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  2. The problem is that if you actually are interested in space travel, the Apollo program basically set us back 50 years. Right now, only one thing is going to make space available to humanity as a whole: technology that great lower the cost per pound of getting things into orbit. But that’s boring, and so the program that was working on this, the X-plane program, got more or less cancelled in favor of dramatically exploding things into orbit in a manner only available to a handful of people chosen by the two largest governments on earth. And even then it wasn’t sustainable. Apollo was basically just a publicity stunt, and after half a century of running down that dead end, we’re only just now finally getting back to where we were in the 1960s, thanks to organizations like SpaceX and Scaled Composites.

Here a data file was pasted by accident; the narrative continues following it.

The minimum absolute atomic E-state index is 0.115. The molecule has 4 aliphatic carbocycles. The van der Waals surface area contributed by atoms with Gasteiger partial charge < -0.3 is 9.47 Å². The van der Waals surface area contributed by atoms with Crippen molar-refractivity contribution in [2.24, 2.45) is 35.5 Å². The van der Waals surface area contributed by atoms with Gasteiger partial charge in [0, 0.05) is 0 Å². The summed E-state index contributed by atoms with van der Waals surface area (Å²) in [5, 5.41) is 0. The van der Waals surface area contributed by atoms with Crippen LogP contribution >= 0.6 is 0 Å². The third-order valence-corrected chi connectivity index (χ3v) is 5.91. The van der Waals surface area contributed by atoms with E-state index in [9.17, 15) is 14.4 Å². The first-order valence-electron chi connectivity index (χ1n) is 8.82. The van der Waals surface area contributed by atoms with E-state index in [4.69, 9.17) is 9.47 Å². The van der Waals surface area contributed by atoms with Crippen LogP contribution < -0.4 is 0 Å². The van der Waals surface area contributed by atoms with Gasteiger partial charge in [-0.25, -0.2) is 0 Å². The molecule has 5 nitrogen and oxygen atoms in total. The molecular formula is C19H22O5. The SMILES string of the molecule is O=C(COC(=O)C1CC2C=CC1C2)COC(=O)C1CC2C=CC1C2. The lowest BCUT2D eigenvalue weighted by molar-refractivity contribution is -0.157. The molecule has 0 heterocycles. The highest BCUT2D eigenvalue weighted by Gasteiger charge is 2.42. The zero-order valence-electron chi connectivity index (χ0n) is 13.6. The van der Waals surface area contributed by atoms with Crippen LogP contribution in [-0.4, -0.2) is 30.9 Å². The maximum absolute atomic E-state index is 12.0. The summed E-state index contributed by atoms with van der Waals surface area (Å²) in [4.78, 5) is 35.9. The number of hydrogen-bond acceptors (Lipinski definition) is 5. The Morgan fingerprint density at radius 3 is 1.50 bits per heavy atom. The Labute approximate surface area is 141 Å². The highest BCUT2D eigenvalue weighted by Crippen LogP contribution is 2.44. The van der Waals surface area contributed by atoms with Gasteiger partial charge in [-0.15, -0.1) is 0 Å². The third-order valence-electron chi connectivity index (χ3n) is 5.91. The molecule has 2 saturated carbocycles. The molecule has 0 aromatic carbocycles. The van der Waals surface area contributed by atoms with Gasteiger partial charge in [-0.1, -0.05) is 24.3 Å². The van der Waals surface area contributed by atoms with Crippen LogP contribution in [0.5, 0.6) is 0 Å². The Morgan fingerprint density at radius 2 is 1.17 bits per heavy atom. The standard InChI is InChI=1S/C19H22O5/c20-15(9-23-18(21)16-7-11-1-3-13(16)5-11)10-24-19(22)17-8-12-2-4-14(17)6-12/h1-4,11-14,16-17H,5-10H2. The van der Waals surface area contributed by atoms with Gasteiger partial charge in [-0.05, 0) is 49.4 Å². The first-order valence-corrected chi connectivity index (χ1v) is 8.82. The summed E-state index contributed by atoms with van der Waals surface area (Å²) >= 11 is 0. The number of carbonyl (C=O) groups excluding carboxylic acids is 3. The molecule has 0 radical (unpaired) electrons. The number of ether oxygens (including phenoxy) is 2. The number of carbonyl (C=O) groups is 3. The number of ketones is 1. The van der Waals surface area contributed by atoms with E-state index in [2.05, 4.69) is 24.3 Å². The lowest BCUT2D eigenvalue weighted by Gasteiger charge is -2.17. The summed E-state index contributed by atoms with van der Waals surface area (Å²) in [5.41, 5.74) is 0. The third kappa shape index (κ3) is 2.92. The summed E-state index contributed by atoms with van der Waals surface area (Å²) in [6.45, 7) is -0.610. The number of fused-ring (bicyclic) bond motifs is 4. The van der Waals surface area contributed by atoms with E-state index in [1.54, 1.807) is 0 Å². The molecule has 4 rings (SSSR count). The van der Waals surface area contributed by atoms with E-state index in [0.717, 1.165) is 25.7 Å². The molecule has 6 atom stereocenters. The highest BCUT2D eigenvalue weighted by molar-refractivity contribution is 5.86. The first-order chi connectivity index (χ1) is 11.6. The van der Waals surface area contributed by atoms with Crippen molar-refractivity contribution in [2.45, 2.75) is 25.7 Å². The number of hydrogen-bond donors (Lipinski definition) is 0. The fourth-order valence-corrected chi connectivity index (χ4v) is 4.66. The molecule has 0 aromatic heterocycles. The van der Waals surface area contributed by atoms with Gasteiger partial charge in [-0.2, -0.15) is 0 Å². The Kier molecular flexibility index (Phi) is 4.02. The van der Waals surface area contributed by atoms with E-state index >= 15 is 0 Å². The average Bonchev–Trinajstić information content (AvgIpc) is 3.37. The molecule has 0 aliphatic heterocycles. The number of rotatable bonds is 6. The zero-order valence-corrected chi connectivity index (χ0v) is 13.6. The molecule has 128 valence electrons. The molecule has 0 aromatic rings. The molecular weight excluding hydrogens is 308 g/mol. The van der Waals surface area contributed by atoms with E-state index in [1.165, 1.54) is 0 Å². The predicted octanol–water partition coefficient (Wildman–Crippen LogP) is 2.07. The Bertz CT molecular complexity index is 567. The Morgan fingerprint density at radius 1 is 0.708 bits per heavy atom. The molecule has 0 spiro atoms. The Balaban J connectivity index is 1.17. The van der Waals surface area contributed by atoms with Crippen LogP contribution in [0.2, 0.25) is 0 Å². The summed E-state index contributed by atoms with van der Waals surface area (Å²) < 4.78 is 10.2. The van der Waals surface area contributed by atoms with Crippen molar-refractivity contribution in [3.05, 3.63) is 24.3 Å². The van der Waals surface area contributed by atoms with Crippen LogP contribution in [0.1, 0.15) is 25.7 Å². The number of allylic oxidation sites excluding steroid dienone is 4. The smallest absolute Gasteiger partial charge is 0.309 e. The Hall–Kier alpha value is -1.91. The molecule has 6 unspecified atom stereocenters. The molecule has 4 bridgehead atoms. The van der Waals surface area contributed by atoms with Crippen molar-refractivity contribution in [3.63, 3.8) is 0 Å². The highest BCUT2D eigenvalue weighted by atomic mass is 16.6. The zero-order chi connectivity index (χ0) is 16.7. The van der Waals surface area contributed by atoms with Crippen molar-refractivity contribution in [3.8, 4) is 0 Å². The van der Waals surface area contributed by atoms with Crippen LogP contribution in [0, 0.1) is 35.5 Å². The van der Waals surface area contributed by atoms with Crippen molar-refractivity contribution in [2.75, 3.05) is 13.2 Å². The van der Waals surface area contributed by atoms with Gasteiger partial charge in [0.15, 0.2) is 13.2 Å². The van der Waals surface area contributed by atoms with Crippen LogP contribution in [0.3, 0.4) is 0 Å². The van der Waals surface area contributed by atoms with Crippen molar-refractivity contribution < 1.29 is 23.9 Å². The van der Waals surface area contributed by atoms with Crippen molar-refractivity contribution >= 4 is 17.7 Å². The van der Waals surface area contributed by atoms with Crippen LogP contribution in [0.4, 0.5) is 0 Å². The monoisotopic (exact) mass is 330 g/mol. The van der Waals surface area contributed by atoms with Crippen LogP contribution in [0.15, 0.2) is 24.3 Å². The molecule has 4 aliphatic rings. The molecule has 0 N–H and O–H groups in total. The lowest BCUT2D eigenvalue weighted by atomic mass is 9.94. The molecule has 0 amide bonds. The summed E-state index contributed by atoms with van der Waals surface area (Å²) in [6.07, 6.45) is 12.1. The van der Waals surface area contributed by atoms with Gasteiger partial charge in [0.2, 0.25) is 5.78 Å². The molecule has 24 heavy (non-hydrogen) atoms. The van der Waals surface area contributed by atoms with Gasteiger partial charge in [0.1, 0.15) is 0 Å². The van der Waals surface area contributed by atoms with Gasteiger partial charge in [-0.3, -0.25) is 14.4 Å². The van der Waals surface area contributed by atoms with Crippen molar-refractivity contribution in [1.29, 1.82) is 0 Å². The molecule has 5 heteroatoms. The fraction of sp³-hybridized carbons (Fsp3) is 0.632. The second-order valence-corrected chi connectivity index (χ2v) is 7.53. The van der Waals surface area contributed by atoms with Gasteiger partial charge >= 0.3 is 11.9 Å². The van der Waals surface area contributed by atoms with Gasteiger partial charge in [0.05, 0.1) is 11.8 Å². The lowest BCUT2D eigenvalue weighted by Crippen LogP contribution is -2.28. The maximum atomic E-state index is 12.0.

The X Prize Foundation accomplished more for human space travel with just $10 million than NASA did with the $20.4 billion ($109 billion in today’s dollars!) we spent on Apollo.

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  3. superdestroyer says:

    @Stormy Dragon:

    Part of the issue is that space has turned out to be a much harsher environment that was thought in 1961. Also, the government in the form of NASA turned the agency into just another pork program that was more interested in maintain current contractors and rewarding the appropriate amount of diversity contracts.

    It would probably be better if the U.S. got out of the space program since every dollar spent on NASA is a dollar that cannot be spent on entitlements and social programs.